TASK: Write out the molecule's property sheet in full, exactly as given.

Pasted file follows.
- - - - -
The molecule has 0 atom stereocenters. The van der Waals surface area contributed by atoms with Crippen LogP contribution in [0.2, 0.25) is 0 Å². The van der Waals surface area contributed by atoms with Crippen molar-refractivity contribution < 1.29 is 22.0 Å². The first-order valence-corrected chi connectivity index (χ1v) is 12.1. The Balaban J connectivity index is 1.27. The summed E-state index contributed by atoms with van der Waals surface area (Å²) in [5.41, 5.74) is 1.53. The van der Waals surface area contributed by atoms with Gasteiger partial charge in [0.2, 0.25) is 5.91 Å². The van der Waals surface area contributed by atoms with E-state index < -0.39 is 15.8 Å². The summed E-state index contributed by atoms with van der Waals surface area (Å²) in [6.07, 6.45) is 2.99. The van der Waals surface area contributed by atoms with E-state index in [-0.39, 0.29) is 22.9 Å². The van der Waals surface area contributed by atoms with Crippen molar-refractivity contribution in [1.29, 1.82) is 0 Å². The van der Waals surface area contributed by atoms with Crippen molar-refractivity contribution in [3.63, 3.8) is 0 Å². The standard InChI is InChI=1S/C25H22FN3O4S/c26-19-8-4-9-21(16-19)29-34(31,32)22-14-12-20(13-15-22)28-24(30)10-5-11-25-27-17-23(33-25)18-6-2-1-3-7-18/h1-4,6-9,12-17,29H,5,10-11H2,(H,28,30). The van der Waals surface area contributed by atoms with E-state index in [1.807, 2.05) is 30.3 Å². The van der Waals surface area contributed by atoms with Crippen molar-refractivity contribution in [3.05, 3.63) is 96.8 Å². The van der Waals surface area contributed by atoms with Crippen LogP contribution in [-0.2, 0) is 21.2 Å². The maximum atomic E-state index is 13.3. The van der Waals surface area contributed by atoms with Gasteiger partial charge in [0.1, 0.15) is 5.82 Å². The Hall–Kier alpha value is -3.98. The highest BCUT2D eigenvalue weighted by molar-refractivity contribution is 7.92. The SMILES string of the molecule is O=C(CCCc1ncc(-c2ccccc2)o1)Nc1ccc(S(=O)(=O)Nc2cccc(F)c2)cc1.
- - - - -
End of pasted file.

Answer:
The molecule has 0 atom stereocenters. The van der Waals surface area contributed by atoms with Crippen LogP contribution in [0.2, 0.25) is 0 Å². The van der Waals surface area contributed by atoms with Crippen molar-refractivity contribution < 1.29 is 22.0 Å². The first-order valence-corrected chi connectivity index (χ1v) is 12.1. The Balaban J connectivity index is 1.27. The summed E-state index contributed by atoms with van der Waals surface area (Å²) in [5.41, 5.74) is 1.53. The van der Waals surface area contributed by atoms with Gasteiger partial charge in [0.2, 0.25) is 5.91 Å². The van der Waals surface area contributed by atoms with E-state index < -0.39 is 15.8 Å². The summed E-state index contributed by atoms with van der Waals surface area (Å²) in [6.07, 6.45) is 2.99. The van der Waals surface area contributed by atoms with E-state index in [-0.39, 0.29) is 22.9 Å². The van der Waals surface area contributed by atoms with Crippen molar-refractivity contribution in [1.29, 1.82) is 0 Å². The van der Waals surface area contributed by atoms with Crippen molar-refractivity contribution in [3.63, 3.8) is 0 Å². The standard InChI is InChI=1S/C25H22FN3O4S/c26-19-8-4-9-21(16-19)29-34(31,32)22-14-12-20(13-15-22)28-24(30)10-5-11-25-27-17-23(33-25)18-6-2-1-3-7-18/h1-4,6-9,12-17,29H,5,10-11H2,(H,28,30). The van der Waals surface area contributed by atoms with E-state index in [1.807, 2.05) is 30.3 Å². The van der Waals surface area contributed by atoms with Crippen molar-refractivity contribution in [3.05, 3.63) is 96.8 Å². The van der Waals surface area contributed by atoms with Crippen LogP contribution in [-0.2, 0) is 21.2 Å². The maximum atomic E-state index is 13.3. The van der Waals surface area contributed by atoms with Gasteiger partial charge in [0.1, 0.15) is 5.82 Å². The Hall–Kier alpha value is -3.98. The highest BCUT2D eigenvalue weighted by molar-refractivity contribution is 7.92. The SMILES string of the molecule is O=C(CCCc1ncc(-c2ccccc2)o1)Nc1ccc(S(=O)(=O)Nc2cccc(F)c2)cc1.